IMAGINE there was no royal coverage. The papers would be thinner and BBC royal correspondent Nicholas Witchell would have nothing to say.
Witchell never does have anything to say but says it anyway with his frowny face frowning and his ferrety voice ferreting away. And the newspapers rarely have anything to report but bellow it anyway into the echo chamber of nonsense that passes for royal news.
As we live in the age of the statue, arguing about whether they should stay or go, the media today gathers around a new statue.
Your appreciation or otherwise of the statue of Diana, Princess of Wales may depend on various factors, including the strength of your stomach.
Not being an expert in statuary, I thought it horribly naff at a lazy glance, awash with easy sentiment. The Guardian’s art critic Jonathan Jones has seen the statue up close and concurs, referring to a “nauseating, spiritless and characterless hunk of nonsense”.
Ian Rank-Broadley’s statue, unveiled yesterday at Kensington Palace, portrays Princess Diana as a strong woman; possibly as a giantess surrounded by mere mortals. Ah, no, those mere mortals are children. Not hers when young, as there are three and one is wearing a dress.
The statue was commissioned by Princes William and Harry to honour their mother. I am guessing they are pleased. I could guess something else, of course. That’s what the newspapers do all the time, moulding stories from speculation, rumour and what the editor wanted in the morning conference.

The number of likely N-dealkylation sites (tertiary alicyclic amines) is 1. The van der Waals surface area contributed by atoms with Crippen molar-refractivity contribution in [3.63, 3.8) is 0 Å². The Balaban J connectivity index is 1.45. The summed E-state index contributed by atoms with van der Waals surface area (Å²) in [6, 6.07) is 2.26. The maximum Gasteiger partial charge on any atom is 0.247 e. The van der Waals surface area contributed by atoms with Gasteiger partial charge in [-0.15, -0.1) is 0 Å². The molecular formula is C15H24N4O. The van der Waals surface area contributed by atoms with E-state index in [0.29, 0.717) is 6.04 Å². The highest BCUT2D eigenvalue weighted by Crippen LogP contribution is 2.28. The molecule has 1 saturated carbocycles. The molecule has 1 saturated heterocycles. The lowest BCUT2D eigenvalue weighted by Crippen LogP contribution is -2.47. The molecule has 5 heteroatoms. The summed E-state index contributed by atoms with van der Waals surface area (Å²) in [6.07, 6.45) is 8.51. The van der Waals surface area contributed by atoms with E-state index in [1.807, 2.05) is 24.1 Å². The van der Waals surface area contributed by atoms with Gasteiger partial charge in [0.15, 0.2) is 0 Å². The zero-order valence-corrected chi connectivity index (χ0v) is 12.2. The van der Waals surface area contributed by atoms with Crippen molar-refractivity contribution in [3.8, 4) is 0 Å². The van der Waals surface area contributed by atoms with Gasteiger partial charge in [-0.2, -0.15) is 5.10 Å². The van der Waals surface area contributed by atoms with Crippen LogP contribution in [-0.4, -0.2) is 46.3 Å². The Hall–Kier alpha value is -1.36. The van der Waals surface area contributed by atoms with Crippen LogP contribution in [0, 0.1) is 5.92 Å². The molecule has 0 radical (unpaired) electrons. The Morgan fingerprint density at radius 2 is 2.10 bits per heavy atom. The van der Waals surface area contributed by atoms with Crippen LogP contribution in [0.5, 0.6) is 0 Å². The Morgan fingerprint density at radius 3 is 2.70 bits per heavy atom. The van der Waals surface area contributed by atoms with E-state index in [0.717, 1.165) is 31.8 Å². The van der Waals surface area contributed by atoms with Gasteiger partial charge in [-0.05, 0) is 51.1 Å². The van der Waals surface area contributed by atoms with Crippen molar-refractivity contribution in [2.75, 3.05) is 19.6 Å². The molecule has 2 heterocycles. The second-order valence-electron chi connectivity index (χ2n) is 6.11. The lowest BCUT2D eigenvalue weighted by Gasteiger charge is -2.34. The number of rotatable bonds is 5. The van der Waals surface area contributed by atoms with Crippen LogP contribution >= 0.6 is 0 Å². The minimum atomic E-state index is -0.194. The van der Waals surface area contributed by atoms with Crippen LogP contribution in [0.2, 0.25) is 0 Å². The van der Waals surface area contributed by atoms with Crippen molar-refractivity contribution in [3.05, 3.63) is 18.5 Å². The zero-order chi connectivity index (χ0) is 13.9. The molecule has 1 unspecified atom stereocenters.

Today’s front pages, as viewed on the BBC website, show the different ways a straightforward story can be reported.
The Sun goes for “Princess & The Peace” because William and Harry behaved cordially and managed a smile. The Daily Mirror has the brothers reuniting under the headline: “We miss mum every day…” The princes are quoted as saying that they hope the statue would “be seen forever as a symbol of her life and her legacy”.
Over at the Daily Mail, the headline is: “Together… but still so far apart.” A classic of the genre, a bold statement about something the newspaper doesn’t know. Speculation oils most royal reporting as the royals say little, although the princes’ parents broke that rule in high style.
Splashed over the Mail’s photograph of the brothers is a teaser for Richard Kay’s column inside: “Legacy she’d really want? For her boys to end their divisions.” Oh yeah, has Diana’s ghost been whispering into your ear or something?
There’s a sickly symbiosis between the media and the royals, particularly what we used to call the tabloids. The royals are good for business, especially if there is a rift into which prying fingers can be prised.
Many of the papers would be lost without the royals, so they keep up a strange two-faced waltz, lavishing the loyalty while also shit-stirring on a grand style. It always amazes me that people read or watch this stuff, but they do, as witnessed by endless Diana features and Diana documentaries.
You can’t help thinking she’s much more useful to them young and dead, as it were, rather than as a 60-year-old woman. Although I guess there would still be headlines: “Daring Diana cuts a dash as she peels away the years in low-cut gown for her 60th party”. Or some such flimflam.
Incidentally, The Times goes for a photograph and a report headlined: “Brothers show unity as Diana statue finally goes on show.” No wild and shouty speculation, just a straight news story.
TO PARAPHRASE from The League of Gentlemen, that was a local byelection for local people.
Good to see Kim Leadbeater win Batley and Spen for Labour, even by the slimmest of margins. She’s a local woman who campaigned on local issues, while contending with national nastiness.
George Galloway and his grandstanding ego won 8,000 votes, many possibly from Leadbeater. A shame and it would still be a shame if eight people had voted for that terrible man.
The national correspondents will now be heading back to London, leaving Leadbeater to learn how to be an MP in the seat once held by her sister, Jo Cox, murdered when serving as the area’s MP.